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Euro 50 > Leaders in broadband and pay-TV


Digital TV Europe November/December 2010


Paul Robinson Global CEO of KidsCo


Kids channel KidsCo, led by Paul Robinson, has continued to experience strong growth, now reaching 12 million homes across 94 countries.


Age 47


Education BSc Hons in metallurgy from Manchester University and MBA (with distinction) from Bradford University.


Previous positions Started PR Media Consulting Ltd in 2004; senior vice-president/managing director, Walt Disney Television International/ABC Cable Networks Group, 1998-2004; CEO of Talk Radio; managing editor, BBC Radio 1 and head of strategy, BBC Radio 1, 2, 3, 4 and 5Live; group programme director, Chiltern Radio Network.


Achievements of the year 2010 was another big year for us. KidsCo, now broadcast in 18 languages across 95 countries, reaching over 12 mil- lion homes, has grown rapidly over the past 12 months. The channel has focused on delivering quality ‘edutainment’ to children aged 6-10, preschoolers and families globally, including original programming such as Boo & Meand Jass Time!exclusive programming Dino Squadand The Beach Crewand much-loved classics including Sonic: Underground and The Wiggles. Key milestones include expansion into Australia, South Africa, Spain, Poland, and Singapore. The channel has kept program- ming fresh content through a steady stream of content deals with Fremantle, YFE and The Beach Crew, as well as original content pro- duced with Image Venture and UNICEF UK, producing programming in support of children’s rights. KidsCo also successfully launched a second channel, Big TV, targeting 8-14 year-olds in Africa. I am proud of the suc- cess that we’ve achieved and the pace that the channel has gained through the recession as we continue to expand globally.


Surprises of 2010 I think it is true to say that the downturn had an element of surprise for everyone. For the kids TV industry people became more cautious in terms of carriage deals. Last year was one of the slowest I have seen, and I have been in this business for many years. It wasn’t that we did less business; in fact, we almost doubled our rev- enues last year. What happened is that any deal that we did was either referred up to a more senior executive or possibly to the CFO, or took longer. There were more layers and processes required over the last year. That said, on the other side of the coin, it did us some good. A lot of platforms were looking to reduce their third-party programming costs, in the wake of the recession. That benefitted us, because when deals came up for renewal, there were a number of occasions where they asked if we could take the slot, rather than renew contracts with current broadcasters. The thinking was they could get the same or bet- ter quality programming for less money. So, by taking KidsCo, they main- tained and improved their offer to consumers, and saved some cash.


Goals for next year There are three main drivers shaping the next 12 months; grow in markets where we do not currently have a presence, deepen the penetration in the territories that we do and source new content, both original and existing content that comes under ‘edutain-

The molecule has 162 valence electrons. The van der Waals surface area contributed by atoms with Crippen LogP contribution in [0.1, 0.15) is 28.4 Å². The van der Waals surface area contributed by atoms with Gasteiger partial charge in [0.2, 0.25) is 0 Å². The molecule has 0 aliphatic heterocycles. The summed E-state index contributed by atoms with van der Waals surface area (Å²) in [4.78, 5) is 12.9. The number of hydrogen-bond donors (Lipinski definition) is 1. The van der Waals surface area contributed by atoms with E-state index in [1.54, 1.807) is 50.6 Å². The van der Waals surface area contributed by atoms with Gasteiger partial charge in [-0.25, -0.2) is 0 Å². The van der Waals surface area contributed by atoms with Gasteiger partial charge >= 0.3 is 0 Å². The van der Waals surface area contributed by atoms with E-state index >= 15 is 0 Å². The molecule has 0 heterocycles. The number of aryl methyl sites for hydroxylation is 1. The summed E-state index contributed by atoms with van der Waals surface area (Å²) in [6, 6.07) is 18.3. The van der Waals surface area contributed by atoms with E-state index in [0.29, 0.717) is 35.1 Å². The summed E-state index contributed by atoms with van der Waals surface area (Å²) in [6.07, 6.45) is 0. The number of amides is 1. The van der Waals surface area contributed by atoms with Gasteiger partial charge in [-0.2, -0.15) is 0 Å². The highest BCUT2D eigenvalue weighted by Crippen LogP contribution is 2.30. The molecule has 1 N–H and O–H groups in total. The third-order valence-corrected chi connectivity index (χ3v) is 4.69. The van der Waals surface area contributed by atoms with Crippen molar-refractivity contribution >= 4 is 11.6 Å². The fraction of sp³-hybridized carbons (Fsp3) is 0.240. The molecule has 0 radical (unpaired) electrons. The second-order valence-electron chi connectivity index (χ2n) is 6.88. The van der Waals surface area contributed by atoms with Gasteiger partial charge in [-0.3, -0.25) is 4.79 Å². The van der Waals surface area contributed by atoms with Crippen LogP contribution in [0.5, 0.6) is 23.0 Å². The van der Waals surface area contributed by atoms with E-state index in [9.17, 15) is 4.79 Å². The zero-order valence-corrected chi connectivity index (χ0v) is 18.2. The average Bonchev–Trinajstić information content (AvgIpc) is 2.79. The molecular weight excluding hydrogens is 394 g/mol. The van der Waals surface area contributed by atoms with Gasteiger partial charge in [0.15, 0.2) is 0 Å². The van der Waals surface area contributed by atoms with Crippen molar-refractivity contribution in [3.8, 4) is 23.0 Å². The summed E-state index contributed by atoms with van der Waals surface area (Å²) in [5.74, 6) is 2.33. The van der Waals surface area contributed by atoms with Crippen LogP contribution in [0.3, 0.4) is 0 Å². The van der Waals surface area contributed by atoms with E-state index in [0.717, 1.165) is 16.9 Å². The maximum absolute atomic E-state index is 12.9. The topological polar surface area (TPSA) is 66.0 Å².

ment’ for children aged 6-10, preschoolers and families. In western Europe, we are in talks with a number of the major satellite platforms, so we are intent on building on the success we have seen with platforms like Foxtel in Australia. We want to colour in the map and deepen our penetration with some of those big DTH platforms in Europe. Next year will be the year we will really focus on getting a UK platform partner. We have developed a unique proposition to help us on our way called MyKidsCo. MyKidsCo looks like television and feels like television, but it is your television. Effectively, children can have their own dedicated pin number and can make choices about things that they like, and the chan- nel is adapted to their own personal taste, as opposed to the scheduler trying to serve them. This is made possible through software that is being developed by a company in France for us. We are planning to roll this out next year, and then extend this into other territories.


Game-changing future development VOD and non-linear platforms are set to grow exponentially as kids are becoming savvier about the viewing technologies available. The animation business has an opportu- nity to develop content that will excite children across all these plat- forms. The internet is a medium that adds to the TV experience and is a place to try out new things. I think what we are seeing at the moment is very interesting. In the UK there is a definite sense of transition amongst all of the free-to-air broadcasters. I think what we are seeing, and will continue to see, is that multichannel and pay-TV are incredibly strong but there is this challenge of digital-terrestrial TV. The challenge for pay- broadcasters is to continue to maintain the relationship they have with the customer and to provide added-value. Customers are attracted by getting content directly and watching on a PC is clearly becoming com- pelling. But, I think it’s important we don’t lose sight of the satellite plat- form, which actually is the gateway between the content and the cus- tomer. It is a very important gateway that provides value, quality and service. I think that is the challenge for pay broadcasters.


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